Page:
University of South Florida Feed-A-Bull and Support-A-Bull Locations
Even though classes have been moved to online-only, the University of South Florida Feed-A-Bull Food Pantry in Tampa is still available for students registered to any of the USF campuses, as well as faculty and staff.
Though the pantry is now open for only three days, more people are coming to get food.
“We gave over 110 bags [of food] since March 23, totaling over 1,500 pounds,” said Stacey Struhar, the acting director of the Tampa pantry.
Students can grab food once a week from the pantry, including non-perishable items, canned goods, and even fresh produce and dairy products.
Unlike other pantries, Feed-A-Bull was overstocked before the epidemic began and has continued to receive large supplies of food through donations and Feeding Tampa Bay.
“We've been able to continue to provide students with the same amount of food that they would have gotten before, and actually more,” said Stuhar. “Our bags have increased in weight.”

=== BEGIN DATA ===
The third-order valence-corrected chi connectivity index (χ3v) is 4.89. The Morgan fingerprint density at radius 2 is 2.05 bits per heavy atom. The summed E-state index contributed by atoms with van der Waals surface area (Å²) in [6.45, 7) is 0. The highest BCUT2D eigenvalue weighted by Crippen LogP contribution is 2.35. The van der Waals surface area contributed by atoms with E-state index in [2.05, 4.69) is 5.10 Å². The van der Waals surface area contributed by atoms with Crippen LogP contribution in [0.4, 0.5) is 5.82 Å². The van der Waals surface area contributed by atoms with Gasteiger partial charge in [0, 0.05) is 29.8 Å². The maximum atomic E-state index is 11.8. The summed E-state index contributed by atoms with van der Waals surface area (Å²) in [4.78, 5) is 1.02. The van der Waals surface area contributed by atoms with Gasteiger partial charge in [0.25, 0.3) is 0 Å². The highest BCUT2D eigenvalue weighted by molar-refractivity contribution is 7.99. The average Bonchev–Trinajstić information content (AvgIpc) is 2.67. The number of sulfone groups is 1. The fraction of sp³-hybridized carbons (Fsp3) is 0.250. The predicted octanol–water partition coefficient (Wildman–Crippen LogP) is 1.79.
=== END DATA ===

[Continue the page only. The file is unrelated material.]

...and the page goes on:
Feed-A-Bull accepts donations online and in person at a cart outside the Patel Global Research Center on the Tampa campus from 9 a.m to 4 p.m. Monday through Friday.
This pantry has relocated to the Student Services breezeway, near the offices of the Registrar and ID Card services, as well as altered hours in order to keep their staff and students safe.
Before the coronavirus hit, USF Sarasota-Manatee had been working to address food insecurity issues on the campus.
“We recognize that food and housing insecurity is not an issue that just overnight popped up due to COVID-19,” said Bart Stucker from the USFSM Office of Student Engagement. “COVID-19 has only exacerbated the issue surrounding food and housing and security.”
They opened their new program March 30 and fifteen students used the pantry within the first week.
“It has been a good opportunity for us to kind of springboard this resource and make sure that students are aware of it, and students are utilizing it,” said Allison Dinsmore, Assistant Director of Student Success.
Meanwhile, Joseph Contes of the Supportable Market for USF St. Petersburg has seen an increase in both students and staff seeking food from their market.
“Previously, we were seeing about two to three students per week seeking assistance -- now it’s about eight students seeking assistance per week,” said Contes.
Students at both campuses can request food and hygiene products and visit as often as needed. All three campuses are sanitizing donations before placing them into inventory.